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Letters to the Editor

Parker, O'Reilly right on

The columns on the March 31 Perspective page by Kathleen Parker ("If illegal is right, what's wrong?") and Bill O'Reilly ("France is not the model for America") were excellent. They were to the point and factual.

At first, I felt insulted by the cartoon on the page. After a bit of thought, it occurred to me that it fit quite well.

Those who cannot win an argument will, at times, start the name-calling game and create "facts" to fit their viewpoint. Those who call illegal aliens by the correct term "illegal aliens" are called "anti-immigrant demagogues." The word "illegal" was left out because that would undermine the message in the balloon indicating that we are an uncaring nation.

As has been written and said hundreds of times in the past few weeks, we are a country of immigrants. We welcome them with open arms. We open our land to those who want to be Americans. My ancestors were German, but I am an American with a German origin. I am not German.

Those waving Mexican flags during the demonstrations clearly indicate their allegiance to another country. For all of the reasons that are well documented, illegal aliens from any country need to either go through the process to become legal or leave the country. Once they are citizens of the country, they then have the right to protest about whatever they want to protest about.

- Fred Faust

Bethlehem

Liberal bashing looks to be on the upswing

Regarding Dick Yarbrough's recent column ("Liberals tough to understand," Perspective, April 1), I find it interesting that liberal bashing has started up again in recent months.

There was a short time a few years ago when it looked like President Bush might surprise us all and be a good president, that liberal bashing had all but died out.

Now, however, conservatives have realized that Bush was never a conservative, evangelicals have realized that they were duped and abortion-rights folks have found out that he didn't really care about them either.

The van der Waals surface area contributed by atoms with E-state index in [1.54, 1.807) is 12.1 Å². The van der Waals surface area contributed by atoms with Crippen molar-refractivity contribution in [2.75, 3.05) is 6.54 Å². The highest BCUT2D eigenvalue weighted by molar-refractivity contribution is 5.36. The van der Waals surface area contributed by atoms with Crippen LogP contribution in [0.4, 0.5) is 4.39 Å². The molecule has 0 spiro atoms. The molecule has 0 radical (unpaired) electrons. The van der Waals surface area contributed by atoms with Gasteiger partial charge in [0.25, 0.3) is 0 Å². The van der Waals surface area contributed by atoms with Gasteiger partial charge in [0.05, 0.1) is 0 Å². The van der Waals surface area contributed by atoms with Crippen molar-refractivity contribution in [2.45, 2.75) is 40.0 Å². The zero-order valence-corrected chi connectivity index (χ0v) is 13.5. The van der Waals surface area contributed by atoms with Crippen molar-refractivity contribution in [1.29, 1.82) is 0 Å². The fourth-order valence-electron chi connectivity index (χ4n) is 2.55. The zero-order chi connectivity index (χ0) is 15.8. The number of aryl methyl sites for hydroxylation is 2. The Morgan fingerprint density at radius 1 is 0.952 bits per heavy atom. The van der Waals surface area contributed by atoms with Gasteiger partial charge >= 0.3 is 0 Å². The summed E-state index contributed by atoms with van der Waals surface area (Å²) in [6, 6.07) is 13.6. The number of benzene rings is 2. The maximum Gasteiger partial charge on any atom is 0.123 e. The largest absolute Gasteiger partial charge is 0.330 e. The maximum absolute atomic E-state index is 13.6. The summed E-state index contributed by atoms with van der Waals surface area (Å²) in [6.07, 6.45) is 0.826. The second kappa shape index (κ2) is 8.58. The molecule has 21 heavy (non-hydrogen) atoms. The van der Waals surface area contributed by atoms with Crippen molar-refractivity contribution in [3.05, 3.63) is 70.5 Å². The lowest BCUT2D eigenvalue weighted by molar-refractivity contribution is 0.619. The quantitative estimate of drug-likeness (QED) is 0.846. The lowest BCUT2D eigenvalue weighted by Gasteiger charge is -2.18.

Conservatives with their peculiar "me first, I'm always right" attitude could never admit this, but they have to do something because it's an election year. "Let's see, the economy is only good if you own a Fortune 500, the country is bankrupt, the war is a total foul-up, the country is worse off, less safe and more hated than ever, what can we talk about? Oh yeah, let's bash liberals and act like we are going to do something about immigration, that might work."

It's a joke and we all know it. But guess what, it might still work. In a country where less than half of the people vote, you only have to fool one-fourth of the people to win. They did it in 2004, and I say that the country got what it deserved.

By the way, for all his perceived shortcomings, we still like Jimmy Carter because he didn't send boys and girls off to get killed in a foreign country, He didn't kill innocent civilians in a foreign country and. unlike Ronald Reagan, he was awake most of the time. Most unlike W, he realized that he wasn't perfect.

- Don Lee

Lawrenceville

McKinney targeted

by GOP establishment

I am one of Rep. Cynthia McKinney's constituents, and I support her 100 percent.

The incident at the U.S. Capitol was unfortunate. Initially it seemed to be a case of miscommunication. But if the Capitol police, who are supposed to protect legislators, are willing to escalate this mistake by prosecuting a sitting congresswoman, then that makes me believe that someone has an ax to grind against her. It seems like a setup by the Republican-dominated Washington establishment.

McKinney is a rare legislator: She has a great deal of courage, integrity and is a Democrat with a backbone! She spoke the truth about President Bush and election reform when Republicans and Democrats were too afraid to do so. She always votes for the little guy. We are blessed to have her as our representative.

- Sheri Divers

Stone Mountain

Lack of border security a frightening prospect

The number of illegal immigrants in the United States really didn't register until hundreds of thousands of them were seen on TV pouring into the streets in protest of whatever penalties Congress is about mete out.

Imagine what it would have looked like if all 12 million to 20 million of them were seen flooding the landscape. Are we to believe that all or most of them came over the fences and across the border unseen by border patrols? That would seem about as credible as our reasons for invading Iraq.

Would it be too far-fetched to assume that a good percentage of them got here in trucks and buses provided by the big corporations lusting after cheap labor to fill the jobs Americans allegedly refuse to do? Did our government just look the other way?

Of course I don't know and will most likely never know. What I do know is that whatever side of the issue you're on it is fraught with dangerous implications.

So many people illegally entering this country is, in itself, a frightening and almost unbelievable revelation. What assurance do we have that our cheese-cloth borders will not be open sesame to "visitors" far less welcome than illegal immigrants seeking jobs?

Think of it: 12 million to 20 million people, unseen, undetected and undocumented.

- George Morin

Auburn